What Japanese sword-making can teach us about the art of asado March 05, 2012

I just watched this video (which I came across on Move to Fit) and found it inspiring.  It features Korehira Watanabe, a Japanese sword maker who still makes traditional blades by hand.

Watanabe’s persistent dedication to perfecting his craft is a reminder that we, too, can apply the same principles with our pursuit of the perfect asado. Like the swordmaster, the asador surrounds himself with fire and applies patience and skill to create something wonderful.  The swordmaster and the asador eschew modern techniques to achieve their end product, knowing that the slower path produces the superior result.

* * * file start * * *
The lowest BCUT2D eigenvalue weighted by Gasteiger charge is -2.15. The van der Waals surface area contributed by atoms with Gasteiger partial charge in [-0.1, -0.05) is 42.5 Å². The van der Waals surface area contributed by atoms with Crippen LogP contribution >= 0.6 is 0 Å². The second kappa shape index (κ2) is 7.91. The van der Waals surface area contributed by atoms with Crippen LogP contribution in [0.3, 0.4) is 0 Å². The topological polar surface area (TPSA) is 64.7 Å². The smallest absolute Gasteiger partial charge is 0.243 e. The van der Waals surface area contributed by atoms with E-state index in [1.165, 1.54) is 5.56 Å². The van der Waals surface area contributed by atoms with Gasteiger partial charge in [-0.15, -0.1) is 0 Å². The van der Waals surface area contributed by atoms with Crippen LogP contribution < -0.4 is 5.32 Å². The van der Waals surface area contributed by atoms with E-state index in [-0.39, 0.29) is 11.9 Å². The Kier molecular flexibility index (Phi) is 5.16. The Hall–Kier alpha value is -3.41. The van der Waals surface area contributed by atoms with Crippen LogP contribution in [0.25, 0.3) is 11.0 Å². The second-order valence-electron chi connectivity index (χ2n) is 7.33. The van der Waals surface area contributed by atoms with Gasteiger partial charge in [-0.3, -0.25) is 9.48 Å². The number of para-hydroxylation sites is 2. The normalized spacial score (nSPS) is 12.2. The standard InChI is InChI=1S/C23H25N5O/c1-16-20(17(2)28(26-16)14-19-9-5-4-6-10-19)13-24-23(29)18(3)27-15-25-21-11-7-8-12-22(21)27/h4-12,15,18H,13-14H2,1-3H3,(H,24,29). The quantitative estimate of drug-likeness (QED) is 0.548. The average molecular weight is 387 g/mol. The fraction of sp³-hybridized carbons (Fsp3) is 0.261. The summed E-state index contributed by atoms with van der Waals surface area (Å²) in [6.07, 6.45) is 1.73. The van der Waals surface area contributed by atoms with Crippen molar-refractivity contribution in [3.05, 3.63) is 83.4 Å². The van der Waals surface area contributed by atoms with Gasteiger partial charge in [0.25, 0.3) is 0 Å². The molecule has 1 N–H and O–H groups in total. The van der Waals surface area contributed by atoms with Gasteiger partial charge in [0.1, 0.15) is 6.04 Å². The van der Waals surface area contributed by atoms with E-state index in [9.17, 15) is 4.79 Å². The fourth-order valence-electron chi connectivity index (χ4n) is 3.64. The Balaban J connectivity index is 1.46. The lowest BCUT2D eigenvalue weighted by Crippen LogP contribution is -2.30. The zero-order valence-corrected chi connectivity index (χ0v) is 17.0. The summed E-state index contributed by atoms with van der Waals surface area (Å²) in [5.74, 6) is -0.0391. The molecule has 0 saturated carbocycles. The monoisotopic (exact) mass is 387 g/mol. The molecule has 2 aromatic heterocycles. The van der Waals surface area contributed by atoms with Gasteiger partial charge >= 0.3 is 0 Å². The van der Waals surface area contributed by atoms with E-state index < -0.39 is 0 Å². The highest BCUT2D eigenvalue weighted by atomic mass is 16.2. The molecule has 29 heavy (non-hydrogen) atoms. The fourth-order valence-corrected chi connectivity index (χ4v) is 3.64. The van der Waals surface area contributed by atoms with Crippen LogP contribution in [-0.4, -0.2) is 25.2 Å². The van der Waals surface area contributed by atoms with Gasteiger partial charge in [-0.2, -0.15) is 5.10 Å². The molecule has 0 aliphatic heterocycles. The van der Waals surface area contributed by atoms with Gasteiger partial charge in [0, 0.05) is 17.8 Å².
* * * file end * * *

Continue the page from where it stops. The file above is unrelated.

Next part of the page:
I found this quote by Watanabe to be fitting:

“Many traditional craftsmen respond to modern times when handing down their craft, but the essence of the tradition suffers in doing so. I think it is meaningless to carry on tradition in that way.”